The threat of climate change signals a “code red for humanity”, and we are running out of time to transition away from carbon and prevent catastrophic planetary warming. Our best chance is to convince existing institutions with financial, social and political power to lead drastic change. Faith communities – to which 4 billion people worldwide belong, with an economic value of over £900 billion (£676 billion) in the US alone – might be the force we need.
Climate change was the main topic of discussion when US President John Biden met Pope Francis in October 29. of their discussion. Later that day, the pope spoke on BBC Radio 4’s Thought for the Day strand on the Today programme to demand “radical decisions” from world leaders on climate. He warned that the interlinking crises of the pandemic and climate change have created “a perfect storm” about to cause havoc to human civilisation.
Before the COP26A UN climate conference was held at Glasgow. 40 religious leaders met at the Vatican to make a unique plea for the resolution of the climate crisis.
“If one nation sinks, we all sink”, said Rajwant Singh, a Sikh leader from Washington D.C. And the Grand Imam Sheikh Ahmed Al-Tayeb of the Al-Azhar Mosque in Cairo, Egypt, an institution usually not known for its progressive politics, called on young Muslims “to be ready to fight against any action that damages the environment”.
Many faith leaders are well aware that climate action has become a sacred obligation. The ever-increasing number of books on climate change ecotheologiesIt is evident that many religions have made climate action a priority. The research that we’ve done suggests that, by leveraging their massive influence, these groups can help the world take significant steps towards averting climate catastrophe.
Recent climate protestsI have witnessed priests, rabbis, and imams join interfaith organizations within radical climate movements like Extinction Rebellion (XR). (XR). Martin Luther KingDuring his leadership of US civil rights movement, he was detained 29 times.
The lack of action by politicians is a problem for young people of faith. After a 1,200 mile pilgrimage from Cornwall, young Christian climate activists arrived in Glasgow to attend COP26. They called on churches along their journey to take more action on climate change. A member of XR Pilgrims, a multifaith group, explained that “we have a spiritual duty of care to those who are less fortunate than us”.
One of the most prominent young climate activists, 24-year-old Vanessa Nakate, describes herself as a “born again Christian and climate activist” in that order. She describes her activism as being informed by her faith, especially the biblical commandto take care of the Earth. She demanded that leaders establish a coordinating committee to care for the Earth in the wake of COP26. compensation fundFor the devastation that the climate crisis is already causing in Africa.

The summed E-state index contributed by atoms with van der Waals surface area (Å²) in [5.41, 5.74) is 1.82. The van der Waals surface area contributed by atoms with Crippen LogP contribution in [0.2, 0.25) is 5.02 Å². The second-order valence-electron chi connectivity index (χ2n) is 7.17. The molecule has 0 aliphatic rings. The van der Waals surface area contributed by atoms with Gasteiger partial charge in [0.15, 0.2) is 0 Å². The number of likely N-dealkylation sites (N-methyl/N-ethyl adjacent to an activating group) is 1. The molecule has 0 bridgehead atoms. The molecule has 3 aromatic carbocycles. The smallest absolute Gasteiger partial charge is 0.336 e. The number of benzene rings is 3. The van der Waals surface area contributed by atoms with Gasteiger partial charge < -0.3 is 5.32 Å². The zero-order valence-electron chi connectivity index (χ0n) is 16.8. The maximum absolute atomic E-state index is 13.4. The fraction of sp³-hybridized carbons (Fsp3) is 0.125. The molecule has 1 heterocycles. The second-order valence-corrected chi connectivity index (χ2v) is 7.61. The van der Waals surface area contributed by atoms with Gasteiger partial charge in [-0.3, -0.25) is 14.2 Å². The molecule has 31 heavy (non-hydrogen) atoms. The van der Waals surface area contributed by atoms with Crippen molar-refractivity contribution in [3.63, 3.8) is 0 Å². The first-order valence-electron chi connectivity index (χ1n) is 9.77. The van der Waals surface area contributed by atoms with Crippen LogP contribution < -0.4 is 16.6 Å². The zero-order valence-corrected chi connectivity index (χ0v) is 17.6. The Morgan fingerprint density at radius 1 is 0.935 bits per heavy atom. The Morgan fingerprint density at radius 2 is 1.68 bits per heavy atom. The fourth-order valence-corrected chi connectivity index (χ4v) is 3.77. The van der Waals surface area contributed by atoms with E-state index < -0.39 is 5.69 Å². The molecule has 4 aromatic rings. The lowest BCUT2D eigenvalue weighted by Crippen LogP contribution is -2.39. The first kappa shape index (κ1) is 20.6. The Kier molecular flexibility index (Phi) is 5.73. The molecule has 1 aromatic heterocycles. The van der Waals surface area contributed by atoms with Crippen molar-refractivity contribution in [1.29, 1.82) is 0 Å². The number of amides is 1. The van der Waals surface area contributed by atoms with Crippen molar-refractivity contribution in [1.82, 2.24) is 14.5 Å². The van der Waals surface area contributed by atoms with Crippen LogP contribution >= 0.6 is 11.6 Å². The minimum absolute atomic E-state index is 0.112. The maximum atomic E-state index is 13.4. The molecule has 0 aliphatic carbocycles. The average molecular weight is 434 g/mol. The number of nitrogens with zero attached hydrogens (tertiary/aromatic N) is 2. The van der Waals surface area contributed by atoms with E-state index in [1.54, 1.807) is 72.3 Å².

Bridging the gap
These grassroots climate actions are already paying off. Representatives from more than 2,000 faith communities around the world announced that on October 26, they would divest £3.1 billion of investments in fossil fuels – the largest ever faith-driven divestment movement.
Tobias was conducting research on how faith communities mobilize for climate action in 2020. He witnessed how non-Muslim and Muslim members of XR from Kenya and Gambia formed an unusual alliance to stop the creation of a highly destructive environment. luxury tourist resortNairobi National Park
More faith groups should follow these steps and develop ambitious plans for tackling the climate crisis. This could start with making houses of worship sustainable models.
The following is an example: Cambridge Central Mosque. Claiming to be Europe’s first fully eco-friendly mosque, its carbon footprint is nearly zero thanks to its heat pumpsLED lights, rainwater toilet flushes, and LED lights. Another Lutheran church is Hessen-Nassau in Germany. It aims at covering all of the available roof space for its more than 2,000 churches. solar panelsto generate its own electricity.
Scientists could play a critical role in this transition, according to us. Tobias wrote recently in a essay NatureWe can convince even the most skeptical people by encouraging dialogue between scientists, faith groups, and religious leaders. conservative mindsThe reality of climate crisis.
These steps are not sufficient. The pope suggested to BBC listeners that religious groups should acknowledge the fact that we are all human beings. profit-oriented economyThis is making our planet uninhabitable.
Globally, faith communities make up an industry that is more important than most national economies. They can help to shift the balance and prevent the destruction of all that is sacred on Earth by speaking truthfully about the planet’s condition and exerting uncompromising financial, political, and social pressure on governments and corporations. These communities have the resources, the resilience, and above all, the moral responsibility to do this.
In light des multiple times they have failedReligions can be rehabilitated to lead the fight for justice and human dignity. Let me rephrase: famous sloganThere are no religions found on a dead planet.